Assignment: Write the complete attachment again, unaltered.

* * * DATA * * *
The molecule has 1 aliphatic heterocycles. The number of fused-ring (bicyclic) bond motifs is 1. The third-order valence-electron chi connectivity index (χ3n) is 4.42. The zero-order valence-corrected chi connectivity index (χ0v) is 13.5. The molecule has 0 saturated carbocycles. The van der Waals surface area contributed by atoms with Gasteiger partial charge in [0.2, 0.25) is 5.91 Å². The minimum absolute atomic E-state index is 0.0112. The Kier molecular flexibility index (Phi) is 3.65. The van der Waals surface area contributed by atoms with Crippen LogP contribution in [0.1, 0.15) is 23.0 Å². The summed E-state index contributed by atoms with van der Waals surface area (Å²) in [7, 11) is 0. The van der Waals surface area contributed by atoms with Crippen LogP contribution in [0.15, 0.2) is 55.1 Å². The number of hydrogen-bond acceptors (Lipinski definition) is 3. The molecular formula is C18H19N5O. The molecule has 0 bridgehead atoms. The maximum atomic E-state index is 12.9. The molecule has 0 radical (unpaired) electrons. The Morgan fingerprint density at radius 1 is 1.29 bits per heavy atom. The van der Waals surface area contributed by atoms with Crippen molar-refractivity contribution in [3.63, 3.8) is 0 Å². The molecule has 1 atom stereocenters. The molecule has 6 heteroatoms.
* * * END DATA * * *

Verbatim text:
The molecule has 1 aliphatic heterocycles. The number of fused-ring (bicyclic) bond motifs is 1. The third-order valence-electron chi connectivity index (χ3n) is 4.42. The zero-order valence-corrected chi connectivity index (χ0v) is 13.5. The molecule has 0 saturated carbocycles. The van der Waals surface area contributed by atoms with Gasteiger partial charge in [0.2, 0.25) is 5.91 Å². The minimum absolute atomic E-state index is 0.0112. The Kier molecular flexibility index (Phi) is 3.65. The van der Waals surface area contributed by atoms with Crippen LogP contribution in [0.1, 0.15) is 23.0 Å². The summed E-state index contributed by atoms with van der Waals surface area (Å²) in [7, 11) is 0. The van der Waals surface area contributed by atoms with Crippen LogP contribution in [0.15, 0.2) is 55.1 Å². The number of hydrogen-bond acceptors (Lipinski definition) is 3. The molecular formula is C18H19N5O. The molecule has 0 bridgehead atoms. The maximum atomic E-state index is 12.9. The molecule has 0 radical (unpaired) electrons. The Morgan fingerprint density at radius 1 is 1.29 bits per heavy atom. The van der Waals surface area contributed by atoms with Crippen molar-refractivity contribution in [3.63, 3.8) is 0 Å². The molecule has 1 atom stereocenters. The molecule has 6 heteroatoms.